Tomato seeds planted April 5th

150 tomato seeds planted this year in these germination trays. 42 varieties

Every year it seems, I adjust my tomato seed planting schedule. This year is the latest I’ve ever started my tomato seeds-April 5th. Still trying to tweak it out about when the best time is to start them. If I plant seeds too early, the plants will get too tall before I transplant them outside in wall of waters. Last year I started seeds March 29th. So we will see how they do.

A couple of things have allowed me be able to start them later and get them in the garden earlier.

First, since I changed to Batch 64-Moonshine soil mix (from Agua Fria Nursery), the plants take off growing like a rocket as soon as they germinate. The list of ingredients in it is unbelievable. Once the seeds germinate, there is enough nutrients in this soil mix to basically fertilize your seedling for 6 weeks without adding anything else (except maybe liquid seaweed and Vitamin B at transplanting time to reduce transplant shock). Now I can plant them outside in 5 weeks instead of the 7-8 weeks in years past.

Secondly, I now start my seeds in these germination trays (see pic) where the cells are close together. The trays being shallower, seem to speed the germination process too—less soil to heat. These are a 20 row seedling flat.

Thirdly, it seems to be getting warmer sooner in the spring here in Santa Fe or at least that is my experience. Using wall of waters to protect the young tomato plants from cold nights, I was able to transplant my tomato plants outside on May 3rd, shaving 13 days off the ‘frost free’ date of May 15 that we have here in Zone 6b. They did just fine in their wall of waters.  But last year we were in a warm drought and this year may be different with all the precipitation we got this winter. We’ll see.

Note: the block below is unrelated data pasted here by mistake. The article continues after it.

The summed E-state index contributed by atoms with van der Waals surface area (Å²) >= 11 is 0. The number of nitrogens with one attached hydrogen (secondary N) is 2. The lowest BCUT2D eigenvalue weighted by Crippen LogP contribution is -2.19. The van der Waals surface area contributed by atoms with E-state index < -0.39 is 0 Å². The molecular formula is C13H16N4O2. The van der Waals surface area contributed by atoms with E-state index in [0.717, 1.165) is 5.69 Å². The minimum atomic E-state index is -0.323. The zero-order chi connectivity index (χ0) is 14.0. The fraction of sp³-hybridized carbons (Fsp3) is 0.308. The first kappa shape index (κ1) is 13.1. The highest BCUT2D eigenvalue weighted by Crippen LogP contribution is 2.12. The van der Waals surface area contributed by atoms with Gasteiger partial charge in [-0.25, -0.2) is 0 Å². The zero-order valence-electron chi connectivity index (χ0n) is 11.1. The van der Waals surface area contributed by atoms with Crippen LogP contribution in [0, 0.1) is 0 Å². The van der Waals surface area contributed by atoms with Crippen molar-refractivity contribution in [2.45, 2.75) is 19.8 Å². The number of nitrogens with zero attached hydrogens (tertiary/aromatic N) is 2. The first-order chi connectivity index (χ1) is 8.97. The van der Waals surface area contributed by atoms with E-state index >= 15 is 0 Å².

And lastly, maybe, just maybe, I’ve become a better gardener through the years…

NEW! Seed Starting Class-March 17

NEW! Seed Starting Class-March 17

DATE: March 17, 2019
TIME: 12 noon TO 2 pm
INSTRUCTOR: Jannine Cabossel/Tomato Lady
LOCATION: Tomato Lady mini-farm • 56 Coyote Crossing • Santa Fe, NM

 

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Why start seeds when you can buy plants at the nursery? There are many reasons to start seeds inside early. Start plants from seeds if:

• You want to grow unusual varieties that are not sold in the nurseries—this is the #1 reason I grow many of my crops from seeds. So if you want to try that unusual tomato or watermelon, you’ll probably have to start them from seeds yourselves.

• You want to get a head start on spring—start many crops from seed and get them in sooner

• You hate buying more plants than you need—many plants are sold in pony packs-maybe you don’t want 4 or 6 plants of the same variety

• Many times the plants are already root bound—the number one problem I see from nurseries

• You can save money by learning to grow your own veggies from seed

• It’s FUN!!

Participants will learn:

• Which seeds should be started inside and which seeds can be planted directly outside later when it warms

• Learn what dates to start the seeds & what dates to put out in the garden

• Learn about different soil mixes and containers-which ones are best

• How to transplant the seedlings up into bigger pots